Gamla Stan - The Old Town, Stockholm
Mårten Trotzigs Gränd is the narrowest street in Stockholm, measuring only 35 inches wide in parts.
It is apparently named after a German merchant who married the Mayor's daughter.
To be honest I am not sure what all the fuss is about....perhaps someone can explain? It just looked like a narrow laneway to me....
Gamla Stan (the old town) is located on a small island in the centre of Stockholm. A very compact and pretty place, the cobble-stoned streets criss-cross the old town, lined with restaurants, bars & shops.
Home to the magnificent looking Royal Palace, along with some great churches and museums, there are plenty of excellent photo opportunities, especially on a sunny day!
Take some time to wander aimlessly around the streets soaking up the atmosphere and enjoying the street entertainment....oh, and perhaps enjoy a scoop or two of ice cream ; ))
Stortorget is the central square of the Old Town. It's surrounded by beautiful old houses, mainly from the 17th/18th century.
In one of the buildings (the old stockexchange), you'll find Nobelmuseet, which gives a lot of background on the winners of the famous Nobelprize.
There are lots of antique shops, restaurants, cafés and bars in the narrow streets leading to the square.
If you have time to spare after walking around, exploring, enjoying and sightseeing in Stockholm then take a short trip to Uppsala. The train journey is only 40 minutes one way and from Uppsala Central Station you can walk to most of the sights (about 10-15 minutes). Once there, you can either spend half the day in Gamla Uppsala and half the day in the city or just visit the sights close to the city center and its museums. Since the museums don't have the best opening times, check on the Tourist Information Center (or on the various Uppsala VT pages) for tips and what's on or look at the website below.
The image on this tip shows the location of Uppsala in relation to Stockholm and it's taken from Wikipedia.
Walking down the streets of Gamla Stan you cant help but feel enchanted by its sheer beauty. There is an air about it that makes even the locals turn their heads down every street. For me, it was so magical with the cobble stoned streets and little narrow passages, all light with lanterns that remind you of Disney's Beauty and the Beast... Amazing amazing amazing... I wish i have a more extensive vocabulary than just stating "amazing" but if you ever saw it... you'd be amazed.
On my most recent trip a fellow VTer and I went and stayed a week and practically every day more than once did we get lost on the small island and let me tell you... there is no such thing as getting lost because even though you dont know exactly WHICH street your hotel is on, there is this magic in all the buildings that make you never want to find your way home. I cant wait to get lost again!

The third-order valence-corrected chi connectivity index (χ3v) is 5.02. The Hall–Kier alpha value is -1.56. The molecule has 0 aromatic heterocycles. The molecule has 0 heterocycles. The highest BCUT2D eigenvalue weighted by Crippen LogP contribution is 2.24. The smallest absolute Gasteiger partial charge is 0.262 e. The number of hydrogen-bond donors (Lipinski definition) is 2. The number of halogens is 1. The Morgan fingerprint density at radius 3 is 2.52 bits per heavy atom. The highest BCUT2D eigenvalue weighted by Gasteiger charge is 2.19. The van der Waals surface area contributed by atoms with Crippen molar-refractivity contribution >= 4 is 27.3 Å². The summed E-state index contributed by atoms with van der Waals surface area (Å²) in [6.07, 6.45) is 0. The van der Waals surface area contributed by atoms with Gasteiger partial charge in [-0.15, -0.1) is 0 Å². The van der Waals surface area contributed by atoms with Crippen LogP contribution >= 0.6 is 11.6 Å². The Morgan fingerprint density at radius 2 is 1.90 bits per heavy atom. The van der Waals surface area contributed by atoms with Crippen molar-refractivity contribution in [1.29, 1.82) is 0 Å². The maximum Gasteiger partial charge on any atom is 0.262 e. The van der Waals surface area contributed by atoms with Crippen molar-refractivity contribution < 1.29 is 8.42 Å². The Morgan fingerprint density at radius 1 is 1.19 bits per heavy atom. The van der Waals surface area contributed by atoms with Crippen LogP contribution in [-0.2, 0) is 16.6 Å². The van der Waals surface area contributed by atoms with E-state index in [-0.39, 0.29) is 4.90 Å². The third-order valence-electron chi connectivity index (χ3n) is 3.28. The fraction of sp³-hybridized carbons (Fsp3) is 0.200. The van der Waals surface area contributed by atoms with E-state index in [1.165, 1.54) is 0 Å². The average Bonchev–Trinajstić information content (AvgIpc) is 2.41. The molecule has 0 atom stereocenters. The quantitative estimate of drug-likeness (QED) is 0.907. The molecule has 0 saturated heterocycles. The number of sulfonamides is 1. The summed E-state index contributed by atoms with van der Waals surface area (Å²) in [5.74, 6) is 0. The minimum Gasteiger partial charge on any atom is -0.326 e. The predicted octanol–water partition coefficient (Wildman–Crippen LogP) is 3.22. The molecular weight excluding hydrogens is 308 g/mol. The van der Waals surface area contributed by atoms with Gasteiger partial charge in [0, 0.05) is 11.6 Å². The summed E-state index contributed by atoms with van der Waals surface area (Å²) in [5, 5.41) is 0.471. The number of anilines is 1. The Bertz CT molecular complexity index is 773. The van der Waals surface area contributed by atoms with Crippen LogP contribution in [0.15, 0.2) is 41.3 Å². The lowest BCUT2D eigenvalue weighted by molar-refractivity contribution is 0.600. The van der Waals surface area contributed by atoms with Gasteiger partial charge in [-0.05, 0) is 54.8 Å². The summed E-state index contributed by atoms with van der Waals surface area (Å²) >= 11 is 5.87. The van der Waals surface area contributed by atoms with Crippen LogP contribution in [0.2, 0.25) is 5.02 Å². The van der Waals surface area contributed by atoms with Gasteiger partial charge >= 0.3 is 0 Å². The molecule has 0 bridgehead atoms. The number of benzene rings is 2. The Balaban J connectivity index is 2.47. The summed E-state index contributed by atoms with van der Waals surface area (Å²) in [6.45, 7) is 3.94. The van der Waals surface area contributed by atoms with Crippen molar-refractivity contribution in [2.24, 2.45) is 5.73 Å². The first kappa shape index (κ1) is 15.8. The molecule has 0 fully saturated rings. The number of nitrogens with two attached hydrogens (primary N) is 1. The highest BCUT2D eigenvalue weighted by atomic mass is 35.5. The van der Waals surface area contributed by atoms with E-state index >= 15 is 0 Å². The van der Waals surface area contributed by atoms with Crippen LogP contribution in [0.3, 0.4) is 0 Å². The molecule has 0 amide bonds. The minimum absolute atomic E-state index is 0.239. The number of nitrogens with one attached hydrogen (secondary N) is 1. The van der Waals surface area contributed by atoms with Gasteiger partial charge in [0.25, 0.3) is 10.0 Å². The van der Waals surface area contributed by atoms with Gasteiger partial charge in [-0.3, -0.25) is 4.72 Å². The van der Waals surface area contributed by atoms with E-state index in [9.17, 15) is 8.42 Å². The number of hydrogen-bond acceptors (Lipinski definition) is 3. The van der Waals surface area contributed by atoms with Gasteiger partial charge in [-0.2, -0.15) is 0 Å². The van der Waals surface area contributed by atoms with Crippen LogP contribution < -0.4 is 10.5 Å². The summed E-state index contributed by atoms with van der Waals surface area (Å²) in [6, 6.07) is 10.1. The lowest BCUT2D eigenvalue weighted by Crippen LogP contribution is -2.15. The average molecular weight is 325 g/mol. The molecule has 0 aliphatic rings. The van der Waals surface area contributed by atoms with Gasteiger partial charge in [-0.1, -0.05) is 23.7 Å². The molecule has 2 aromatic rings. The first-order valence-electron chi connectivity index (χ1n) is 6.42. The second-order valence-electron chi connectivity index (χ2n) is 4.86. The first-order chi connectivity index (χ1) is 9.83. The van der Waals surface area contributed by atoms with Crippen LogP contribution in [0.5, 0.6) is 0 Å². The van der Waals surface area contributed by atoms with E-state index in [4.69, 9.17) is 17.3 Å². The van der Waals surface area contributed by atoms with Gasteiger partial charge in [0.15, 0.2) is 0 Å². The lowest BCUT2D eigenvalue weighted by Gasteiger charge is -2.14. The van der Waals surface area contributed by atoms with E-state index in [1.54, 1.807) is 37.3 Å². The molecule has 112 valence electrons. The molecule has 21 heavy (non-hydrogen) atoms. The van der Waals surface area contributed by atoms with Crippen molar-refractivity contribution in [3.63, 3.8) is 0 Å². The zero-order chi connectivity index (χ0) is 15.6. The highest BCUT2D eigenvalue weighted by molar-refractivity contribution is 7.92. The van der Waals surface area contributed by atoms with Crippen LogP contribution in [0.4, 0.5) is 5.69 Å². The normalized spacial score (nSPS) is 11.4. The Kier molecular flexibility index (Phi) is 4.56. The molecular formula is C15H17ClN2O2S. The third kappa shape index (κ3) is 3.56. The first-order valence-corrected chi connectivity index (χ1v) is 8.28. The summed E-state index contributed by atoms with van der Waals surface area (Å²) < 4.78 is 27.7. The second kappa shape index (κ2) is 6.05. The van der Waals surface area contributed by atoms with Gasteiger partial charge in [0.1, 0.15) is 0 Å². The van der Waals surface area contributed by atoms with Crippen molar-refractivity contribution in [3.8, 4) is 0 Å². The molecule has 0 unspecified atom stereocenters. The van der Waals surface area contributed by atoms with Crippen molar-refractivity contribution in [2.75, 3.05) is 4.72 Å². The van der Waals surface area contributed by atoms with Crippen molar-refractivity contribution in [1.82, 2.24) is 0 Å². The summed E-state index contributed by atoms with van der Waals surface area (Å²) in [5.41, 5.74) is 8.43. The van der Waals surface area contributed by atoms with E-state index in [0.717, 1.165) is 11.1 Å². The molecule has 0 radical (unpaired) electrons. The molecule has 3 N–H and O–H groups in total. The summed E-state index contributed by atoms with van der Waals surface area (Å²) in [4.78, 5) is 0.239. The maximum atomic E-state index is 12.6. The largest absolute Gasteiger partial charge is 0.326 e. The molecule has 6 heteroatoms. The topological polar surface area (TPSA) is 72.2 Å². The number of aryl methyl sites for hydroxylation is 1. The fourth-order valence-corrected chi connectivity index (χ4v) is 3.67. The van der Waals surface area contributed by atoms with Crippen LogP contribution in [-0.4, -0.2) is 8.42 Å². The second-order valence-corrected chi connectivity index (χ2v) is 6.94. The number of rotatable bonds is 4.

Whats really sweet about the Island besides the fact its EXACTLY in the middle of the inner-city of Stockholm is that the buildings are the oldest, the stores are the quaintest and the views.... my... the views are breathless...
There are a lot of unique things to see when visiting the old town in Stockholm. The old town is the original Stockholm. The town was set up during the 1300 century. There are about 3000 people living in the old city today. Most buildings are from the 1700 and 1800 century. If you can spare a few hours take the time to walk about the old town. The dominant building in the old city is the king's castle. The old town is the place to be if you want to experience the town's pulse. The area has Stockholm's biggest ranges of restaurants, tourist shops, studios and museums. There are many wonderful paths to walk in the old town.
The Old Town Gamla Stan are Stockholms most charming part. The old and new Stockholm are combined.
For more pictures look at my travelogues of Gamla stan (old town)
The heart of the city - the main square Stortorget. It's more than 700 years old. Many streets of the old city are crossed there. There are a lot of tourists everyday. Stones in the center of the square remind about tragical "the Stockholm bloody bath" when more than 100 people were executed there. The majority of buildings appeared there in the XVII-XIX centuries. Their facades are trimmed by an elegant groove and a sculpture. A well was kept also since the XVII century.
The most appreciable building on the square - Borshuset (Stock exchange building). It was built on a place of an old town hall by E.Palmsted in a style of classicism in 1778.
Nobelmuseet (Nobel Museum) devoted to winners of the premium works there now.
May, 16th - September, 15: Monday, Wednesday - Sunday 10.00-18.00. Tuesday 10.00-20.00. September, 16th - May, 15th: Tuesday 11.00-20.00, Wednesday - Sunday 11.00-17.00.
There is a House of the adviser fon Schanz decorated by bas-reliefs to the left of Borshuset. The city church for homelesses is located on another side of the square.
Whenever I'm in Old Town Stockholm (which is often, since family lives there), I invariably stop tourists who are huddled over a map to ask if I can help.
My advice is: Lose the map! At least stick it in your pocket - and don't pull it out until you're pooped and need to get back to your hotel.
Now, wander. Look in shop or at least the windows. Drop into a cafe and have a traditional cinnamon bun with coffee, or maybe the favorite apple pie (different from what you're used to) with vanilla sauce. Pose for a picture with the statues, trolls, moose and other kitcsh you see. Have fun framing photos; get down on your knees to get the funny old phone booth and the church tower in the same shot. Try on something lovely in linen. Grab a snack or a meal in the restaurants advertising their cellar diningrooms (you can pretend you're imprisoned in a dungeon!).